Contribution of individual components to composite endpoints in contemporary cardiovascular randomized controlled trials

Asim Shaikh, Rohan Kumar Ochani, Muhammad Shahzeb Khan, Haris Riaz, Safi U Khan, Jayakumar Sreenivasan, Farouk Mookadam, Rami Doukky, Javed Butler, Erin D Michos, Ankur Kalra, Richard A Krasuski
American Heart Journal 2020 September 14

OBJECTIVE: Cardiovascular randomized controlled trials (RCTs) typically set composite endpoints as the primary outcome to enhance statistical power. However, influence of individual component endpoints on overall composite outcomes remains understudied.

METHODS: We searched MEDLINE for RCTs published in 6 high impact journals (the Lancet, the New England Journal of Medicine, Journal of the American Medical Association, Circulation, Journal of the American College of Cardiology and the European Heart Journal) from 2011 to 2017. 2-armed, parallel-design cardiovascular RCTs which reported composite outcomes were included. All-cause or cardiovascular mortality, myocardial infarction (MI), heart failure and stroke were deemed "hard" endpoints, whereas hospitalization, angina, and revascularization were identified as "soft" endpoints. Type of outcome (primary or secondary), event rates in treatment and control groups for the composite outcome and of its components according to predefined criteria.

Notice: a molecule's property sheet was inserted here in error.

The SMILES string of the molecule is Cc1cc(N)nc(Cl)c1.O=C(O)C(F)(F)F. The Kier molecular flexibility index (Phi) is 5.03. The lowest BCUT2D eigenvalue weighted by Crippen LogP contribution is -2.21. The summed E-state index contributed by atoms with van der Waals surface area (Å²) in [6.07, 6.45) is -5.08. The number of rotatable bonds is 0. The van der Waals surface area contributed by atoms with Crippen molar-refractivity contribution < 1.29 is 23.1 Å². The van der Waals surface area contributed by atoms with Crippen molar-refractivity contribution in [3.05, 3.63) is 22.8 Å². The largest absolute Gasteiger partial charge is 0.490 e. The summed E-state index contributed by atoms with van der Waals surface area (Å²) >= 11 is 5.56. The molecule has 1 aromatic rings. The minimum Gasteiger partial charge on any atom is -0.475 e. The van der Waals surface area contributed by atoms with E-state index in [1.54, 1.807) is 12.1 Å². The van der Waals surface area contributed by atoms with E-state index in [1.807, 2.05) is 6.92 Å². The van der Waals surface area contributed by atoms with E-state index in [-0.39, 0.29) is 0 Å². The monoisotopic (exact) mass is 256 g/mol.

RESULTS: Of the 45.8% (316/689) cardiovascular RCTs which utilized a composite outcome, 79.4% set the composite as the primary outcome. Death was the most common component (89.8%), followed by MI (66.1%). About 80% of the trials reported complete data for each component. 147 trials (46.5%) incorporated a "soft" endpoint as part of their composite. Death contributed the least to the estimate of effects (R2 change=0.005) of the composite, while revascularization contributed the most (R2 change=0.423).

CONCLUSIONS: Cardiovascular RCTs frequently employ composite endpoints, which include "soft" endpoints as components in nearly 50% of studies. Higher event rates in composite endpoints may create a misleading interpretation of treatment impact due to large contributions from endpoints with less clinical significance.

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